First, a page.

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Exeter Castle's precincts are privately owned and are inaccessible unless attending a specific event held at the location. The castle walls however, including the hugely impressive eleventh century stone Gatehouse, are viewable from the adjacent park. The route of the town walls can also be walked and there is a medieval bridge in close proximity.

Gatehouse Keep. The impressive late eleventh century Gatehouse was built almost concurrently with the founding of the castle. The distinctive style of the windows is evidence of Saxon masons being used in the construction; it was likely they were compelled to assist. In the thirteenth century the original entrance was blocked up and an alternative arch created adjacent to the tower. The red coloured stone used in the stone Gatehouse Tower led to the fortification becoming known as Rougemont Castle - quite literally red castle.

Exeter Fortifications. The first fortification was the Legionary fort (outline shown) which still dictates the modern road layout. The town walls were built around AD 180 and were restored by Alfred the Great in the early ninth century to create a fortified burh. Following the Norman invasion the northern corner was enclosed and converted into the site of the castle.

Towers. The towers around the castle wall and large sections of the town wall still survive.

The Devon Witches. In 1682 and 1685 the four "Devon Witches" were tried and condemned at Exeter Castle. They were the last individuals to be executed for witchcraft in England.

Medieval Bridge. The River Exe used to run closer to the town hence the reason why the medieval bridge is now high and dry!

EXETER (ROUGEMONT) CASTLE

Originally a Roman Legionary Fortress and later a Saxon fortified burh, Exeter Castle (also known as Rougemont Castle) was a Norman creation designed to dominate and control a town that had defied the conquest. The castle saw action during the Anarchy and was taken by Royalist and then Parliamentary forces during the Civil War.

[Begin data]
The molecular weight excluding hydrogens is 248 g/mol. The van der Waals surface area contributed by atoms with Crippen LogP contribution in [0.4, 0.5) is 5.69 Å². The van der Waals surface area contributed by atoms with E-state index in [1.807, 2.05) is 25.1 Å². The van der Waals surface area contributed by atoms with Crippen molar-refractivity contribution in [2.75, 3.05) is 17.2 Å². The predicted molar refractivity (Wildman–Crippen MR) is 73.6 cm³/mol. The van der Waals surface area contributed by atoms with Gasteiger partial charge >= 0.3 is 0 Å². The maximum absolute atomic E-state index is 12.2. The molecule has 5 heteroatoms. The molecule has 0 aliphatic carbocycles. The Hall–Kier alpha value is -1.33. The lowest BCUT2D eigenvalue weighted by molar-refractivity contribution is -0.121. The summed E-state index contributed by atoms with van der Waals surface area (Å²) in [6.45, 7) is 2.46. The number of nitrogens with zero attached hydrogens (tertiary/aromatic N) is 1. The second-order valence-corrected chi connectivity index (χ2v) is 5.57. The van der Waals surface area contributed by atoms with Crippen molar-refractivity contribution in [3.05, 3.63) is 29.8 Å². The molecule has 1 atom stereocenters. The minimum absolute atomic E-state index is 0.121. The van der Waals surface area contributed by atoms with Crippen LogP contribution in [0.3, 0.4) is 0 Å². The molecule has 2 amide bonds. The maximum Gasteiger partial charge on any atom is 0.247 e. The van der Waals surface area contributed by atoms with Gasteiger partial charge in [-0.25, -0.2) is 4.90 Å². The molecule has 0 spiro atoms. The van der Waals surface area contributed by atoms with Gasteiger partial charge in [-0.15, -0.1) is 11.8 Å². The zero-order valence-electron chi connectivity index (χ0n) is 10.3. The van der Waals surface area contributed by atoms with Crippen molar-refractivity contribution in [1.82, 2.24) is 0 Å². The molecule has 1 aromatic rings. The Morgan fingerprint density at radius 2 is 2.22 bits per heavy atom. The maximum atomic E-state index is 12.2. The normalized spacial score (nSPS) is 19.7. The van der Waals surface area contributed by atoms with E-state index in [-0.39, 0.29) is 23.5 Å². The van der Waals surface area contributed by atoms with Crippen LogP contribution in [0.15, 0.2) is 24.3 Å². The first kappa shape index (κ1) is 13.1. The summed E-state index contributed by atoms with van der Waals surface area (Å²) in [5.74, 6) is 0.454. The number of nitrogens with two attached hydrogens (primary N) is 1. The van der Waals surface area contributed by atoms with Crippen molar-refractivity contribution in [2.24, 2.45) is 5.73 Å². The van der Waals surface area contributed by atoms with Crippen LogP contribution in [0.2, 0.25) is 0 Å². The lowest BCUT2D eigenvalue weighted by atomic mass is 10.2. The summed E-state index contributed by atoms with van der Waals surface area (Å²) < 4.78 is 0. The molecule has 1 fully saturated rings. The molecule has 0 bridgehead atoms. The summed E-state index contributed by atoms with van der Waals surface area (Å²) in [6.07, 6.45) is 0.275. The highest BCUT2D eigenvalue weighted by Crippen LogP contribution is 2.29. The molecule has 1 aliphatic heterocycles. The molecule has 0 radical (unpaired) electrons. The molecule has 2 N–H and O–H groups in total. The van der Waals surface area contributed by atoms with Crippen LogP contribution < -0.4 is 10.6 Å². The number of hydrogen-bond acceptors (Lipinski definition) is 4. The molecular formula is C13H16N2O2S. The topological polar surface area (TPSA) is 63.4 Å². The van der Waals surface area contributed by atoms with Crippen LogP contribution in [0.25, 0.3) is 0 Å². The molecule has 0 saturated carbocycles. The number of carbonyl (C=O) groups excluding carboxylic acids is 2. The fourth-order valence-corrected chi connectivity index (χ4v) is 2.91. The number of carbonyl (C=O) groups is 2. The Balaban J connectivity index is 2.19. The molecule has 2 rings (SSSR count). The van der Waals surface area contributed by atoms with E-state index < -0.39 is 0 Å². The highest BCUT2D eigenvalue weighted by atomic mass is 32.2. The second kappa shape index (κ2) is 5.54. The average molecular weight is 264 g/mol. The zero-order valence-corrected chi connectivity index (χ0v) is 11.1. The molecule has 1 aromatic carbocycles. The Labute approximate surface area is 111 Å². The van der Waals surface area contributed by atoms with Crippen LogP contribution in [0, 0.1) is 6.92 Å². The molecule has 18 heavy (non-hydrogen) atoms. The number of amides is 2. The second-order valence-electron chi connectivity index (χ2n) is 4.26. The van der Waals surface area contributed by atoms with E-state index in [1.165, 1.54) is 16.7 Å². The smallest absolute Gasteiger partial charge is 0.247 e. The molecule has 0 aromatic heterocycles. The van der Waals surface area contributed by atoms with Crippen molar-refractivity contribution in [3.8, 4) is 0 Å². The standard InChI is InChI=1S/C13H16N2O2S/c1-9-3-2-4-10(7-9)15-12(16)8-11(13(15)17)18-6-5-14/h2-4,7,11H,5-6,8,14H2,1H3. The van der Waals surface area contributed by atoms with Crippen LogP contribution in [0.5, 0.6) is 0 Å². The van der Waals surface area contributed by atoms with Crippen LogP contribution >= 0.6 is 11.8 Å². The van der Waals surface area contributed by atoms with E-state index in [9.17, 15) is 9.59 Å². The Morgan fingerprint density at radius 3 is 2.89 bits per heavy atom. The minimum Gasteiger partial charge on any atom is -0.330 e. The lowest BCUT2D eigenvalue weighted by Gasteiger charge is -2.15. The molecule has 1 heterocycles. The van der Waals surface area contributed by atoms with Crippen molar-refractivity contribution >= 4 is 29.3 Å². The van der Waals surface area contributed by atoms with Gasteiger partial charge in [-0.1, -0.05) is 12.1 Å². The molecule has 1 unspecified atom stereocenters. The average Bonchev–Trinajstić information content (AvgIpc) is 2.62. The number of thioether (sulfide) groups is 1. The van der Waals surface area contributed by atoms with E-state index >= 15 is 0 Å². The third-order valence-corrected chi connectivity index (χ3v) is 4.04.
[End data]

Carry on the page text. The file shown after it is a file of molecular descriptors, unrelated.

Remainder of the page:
Getting There

Exeter Castle and the town walls are (not unsurprisingly) found in the centre of the city. There are ample parking facilities (most pay and display) just a short walk from the castle. The castle site is not sign-posted but easily found and accessed via Northernhay Gardens.

Car Parking Option

EX4 4EU

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Exeter Castle

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Medieval Bridge

EX2 4DX

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History

 

The Second Augustan Legion (Legio II Augusta) was one of four such forces which took part in the Roman invasion of AD 43 (which probably landed at Richborough in South East England). Whilst the entire force initially moved to secure the key tribal centre at Colchester, each Legion was capable of operating alone as an independent battle-group. Once Colchester had been taken, the Second Legion was detached and tasked with sweeping along the South Coast of England destroying any resistance. Under the command of Titus Vespasianus (the future emperor Vespasian), the Legion neutralised multiple hill forts en route and by around AD 50 Southern England had successfully been brought under Roman control. The Second Augustan Legion now sought to establish a semi-permanent operating base in the South West and chose a spur of land overlooking the River Exe; a perfect location due to its central placing in the region and its easy access to the sea (for logistical advantages). The site was also on the south-west terminus of the Fosse Way - a military road that ran north-east to Lincoln and became a temporary frontier as the Romans consolidated their conquest of Southern England.